Intravenous (IV) antibiotics are a mainstay of therapy in children with cystic fibrosis. It is unclear, however, over what period associated improvements in pulmonary function are maintained, and to what extent the underlying inflammatory process is impeded in children admitted for a course of IV antibiotics. This was a prospective, interventional study of 14 children (median age, 14 years; interquartile range, 10-14) with cystic fibrosis who were regular sputum producers and who required admission for a 2-week course of IV antibiotics. Children performed spirometry and provided a sputum sample prior to starting IV antibiotics and then weekly for 6 weeks, the first 2 weeks of which IV antibiotics were given. Sputum IL-8, TNF-alpha, IL-6, IL-10, MIP1-alpha, and elastase were measured. Seven children were asked to repeat the protocol in a subsequent exacerbation to assess similarities in response to therapy. Significant improvements were seen in forced expired volume in 1 sec (FEV(1)) in association with IV antibiotics (27% relative improvement in predicted from baseline to end of week 1, median FEV(1) 41.3% increasing to 52.2%), but this continued only 1 week following cessation of antibiotics. Although IL-8 demonstrated a trend for reduction in association with antibiotics, no significant profile was demonstrated for any of the cytokines assessed. IL-10 was detectable in 64% of samples (all <100 pg/ml). In children with two episodes assessed, although there was a close correlation of FEV(1) and FVC between exacerbations (before antibiotics), no significant correlation was seen for IL-8, TNF-alpha, or IL-10 measured in both sets of samples at any sample point (indeed, a discordant response was seen between sample points in the two exacerbations). Although FEV(1) temporarily improves in response to admission for IV antibiotics, no such response is seen in sputum cytokine values. In addition, assessment of cytokines in subsequent exacerbations does not show a similar pattern of response to treatment.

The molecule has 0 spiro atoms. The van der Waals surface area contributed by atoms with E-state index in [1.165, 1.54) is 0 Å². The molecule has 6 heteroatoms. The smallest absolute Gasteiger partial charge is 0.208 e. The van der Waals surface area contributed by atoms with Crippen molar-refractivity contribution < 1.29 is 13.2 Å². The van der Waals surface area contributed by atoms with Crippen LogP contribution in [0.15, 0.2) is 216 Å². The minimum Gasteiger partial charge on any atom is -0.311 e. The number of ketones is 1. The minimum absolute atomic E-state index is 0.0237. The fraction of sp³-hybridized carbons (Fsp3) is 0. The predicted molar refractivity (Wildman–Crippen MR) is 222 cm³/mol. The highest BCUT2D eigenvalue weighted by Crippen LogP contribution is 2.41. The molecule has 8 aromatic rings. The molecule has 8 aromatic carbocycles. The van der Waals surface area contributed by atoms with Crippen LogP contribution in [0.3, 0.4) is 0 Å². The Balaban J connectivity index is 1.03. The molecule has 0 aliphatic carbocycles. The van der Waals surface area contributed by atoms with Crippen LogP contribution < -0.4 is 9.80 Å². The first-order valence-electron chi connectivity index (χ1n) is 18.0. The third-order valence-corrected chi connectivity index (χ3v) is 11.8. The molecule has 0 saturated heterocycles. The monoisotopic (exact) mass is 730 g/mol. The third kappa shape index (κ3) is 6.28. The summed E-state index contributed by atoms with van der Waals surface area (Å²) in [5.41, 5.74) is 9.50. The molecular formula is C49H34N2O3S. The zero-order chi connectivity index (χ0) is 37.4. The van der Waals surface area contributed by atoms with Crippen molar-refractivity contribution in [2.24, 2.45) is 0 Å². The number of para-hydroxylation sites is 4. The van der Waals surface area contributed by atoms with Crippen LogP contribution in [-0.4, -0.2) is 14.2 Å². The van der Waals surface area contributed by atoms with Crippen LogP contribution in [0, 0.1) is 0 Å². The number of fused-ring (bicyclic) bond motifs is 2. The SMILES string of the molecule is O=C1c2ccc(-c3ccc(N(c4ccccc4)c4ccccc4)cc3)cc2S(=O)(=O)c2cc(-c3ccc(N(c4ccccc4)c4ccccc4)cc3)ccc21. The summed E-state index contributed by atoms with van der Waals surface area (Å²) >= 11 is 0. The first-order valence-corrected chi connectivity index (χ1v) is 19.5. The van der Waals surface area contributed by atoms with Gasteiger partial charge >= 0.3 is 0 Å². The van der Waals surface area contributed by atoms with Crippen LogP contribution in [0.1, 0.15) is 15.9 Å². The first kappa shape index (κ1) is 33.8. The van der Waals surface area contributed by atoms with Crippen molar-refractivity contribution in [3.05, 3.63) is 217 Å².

Copyright 2003 Wiley-Liss, Inc.